Police in Albuquerque are investigating whether five shootings that hit Democratic lawmakers’ homes and offices over the past four weeks are connected or politically motivated.
In each incident, several rounds of gunfire hit the walls and doors of buildings. No injuries have been reported but some elected officials wrote on social media about living in fear. The FBI and state police are assisting in the investigation.
“We don’t want to speculate that these are related … The investigation hopefully will determine what’s related and what’s not related,” Albuquerque Police Chief Harold Medina said at a news conference Thursday. “I think on the surface, we could all recognize and see that they are all members of the Democratic Party that we know of, so, you know, there’s always that connection, but we don’t know.”
Newly elected New Mexico Attorney General Raúl Torrez, Bernalillo County Commissioner Adriann Barboa, state Sens. Linda Lopez (D) and Antonio “Moe” Maestas (D), and former commissioner Debbie O’Malley were all impacted by the five separate shootings, authorities said.
“These shootings are very serious crimes,” Albuquerque Mayor Tim Keller (D) said Thursday. “Our elected officials have chosen to serve. They should never be made to feel in danger, in the comfort of their own homes, nor should anyone.”
Albuquerque FBI Special Agent in Charge Raul Bujanda said his office is helping to follow the evidence in the case. “And the evidence is going to lead us to exactly the individual or individuals who are responsible for this,” he added.
Barboa’s home was the first residence to be attacked on Dec. 4. Eight shots were fired outside her southeast Albuquerque home, according to police.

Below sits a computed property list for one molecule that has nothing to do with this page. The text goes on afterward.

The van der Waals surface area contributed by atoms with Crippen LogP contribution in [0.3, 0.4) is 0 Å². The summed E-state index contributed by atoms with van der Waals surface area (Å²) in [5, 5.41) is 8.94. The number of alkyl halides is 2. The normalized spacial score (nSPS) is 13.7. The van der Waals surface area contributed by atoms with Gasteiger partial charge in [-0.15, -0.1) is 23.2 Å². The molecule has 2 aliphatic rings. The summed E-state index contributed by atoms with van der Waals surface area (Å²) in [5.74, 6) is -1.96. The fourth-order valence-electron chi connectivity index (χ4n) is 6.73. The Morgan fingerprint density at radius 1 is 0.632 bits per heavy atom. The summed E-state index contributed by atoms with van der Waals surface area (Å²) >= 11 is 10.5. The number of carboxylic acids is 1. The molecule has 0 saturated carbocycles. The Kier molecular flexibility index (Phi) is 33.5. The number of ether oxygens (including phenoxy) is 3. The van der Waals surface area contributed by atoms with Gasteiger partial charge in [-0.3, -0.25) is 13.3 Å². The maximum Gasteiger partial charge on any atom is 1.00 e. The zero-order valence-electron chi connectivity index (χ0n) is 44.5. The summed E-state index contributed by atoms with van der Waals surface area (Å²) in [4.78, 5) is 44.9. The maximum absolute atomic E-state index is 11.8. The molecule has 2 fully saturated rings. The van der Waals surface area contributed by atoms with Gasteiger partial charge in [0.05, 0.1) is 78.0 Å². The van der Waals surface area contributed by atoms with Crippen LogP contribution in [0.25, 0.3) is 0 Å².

“In early December, I returned from Christmas shopping to my home being shot up. It was terrifying. My house had four shots through the front door and windows, where just hours before my grandbaby and I were playing in the living room,” Barboa wrote in a Facebook post Friday.
The next incident occurred the following weekend, on Dec. 10, when the campaign office of Torrez, who was elected in November, was shot at several times, police said. Torrez and his staff had already moved out of the downtown Albuquerque space, police told media.
The third attack happened the next day, on Dec. 11, when more than a dozen bullets hit the home of then-Bernalillo County Commissioner O’Malley in the North Valley area, according to police.
O’Malley, who left her position as commissioner after serving a maximum of two terms, said in an email to KRQE that she and her husband were awaken by the sound of gunfire.
“To say I am angry about this attack on my home — on my family, is the least of it,” O’Malley wrote. “I remember thinking how grateful I was that my grandchildren were not spending the night, and that those bullets did not go through my house.”
On Jan. 4, multiple shots were fired at the home of Lopez, marking the fourth shooting that authorities are probing.
Lopez told the Albuquerque Journal in a statement that three bullets passed through her 10-year-old daughter’s bedroom.
“I’ve been representing my community for 27 years and I’ve had threats off and on based on different pieces of legislation, but this is the first time when something has been done [as] a very personal attack on me and my family,” Lopez wrote.
The fifth and latest attack occurred on Thursday, when ShotSpotter, a police gunshot detection sensor, registered three shots near the downtown law office of Maestas, according to Medina, the police chief.
Maestas wrote on Twitter:
Source New Mexico, a nonprofit news organization, reported on Friday that the contact info for state lawmakers, including home phone numbers and work addresses, was scrubbed from the state Legislature’s website.
“This isn’t CSI on TV. It’s just not within an hour at the end of the episode where we have answers and we’re able to make arrests,” Medina said Thursday. “But rest assured, we’re working on this and we will move as quickly as possible to get resolution to this situation.”
- Police probe 5 shootings at homes and offices of New Mexico Democrats - January 6, 2023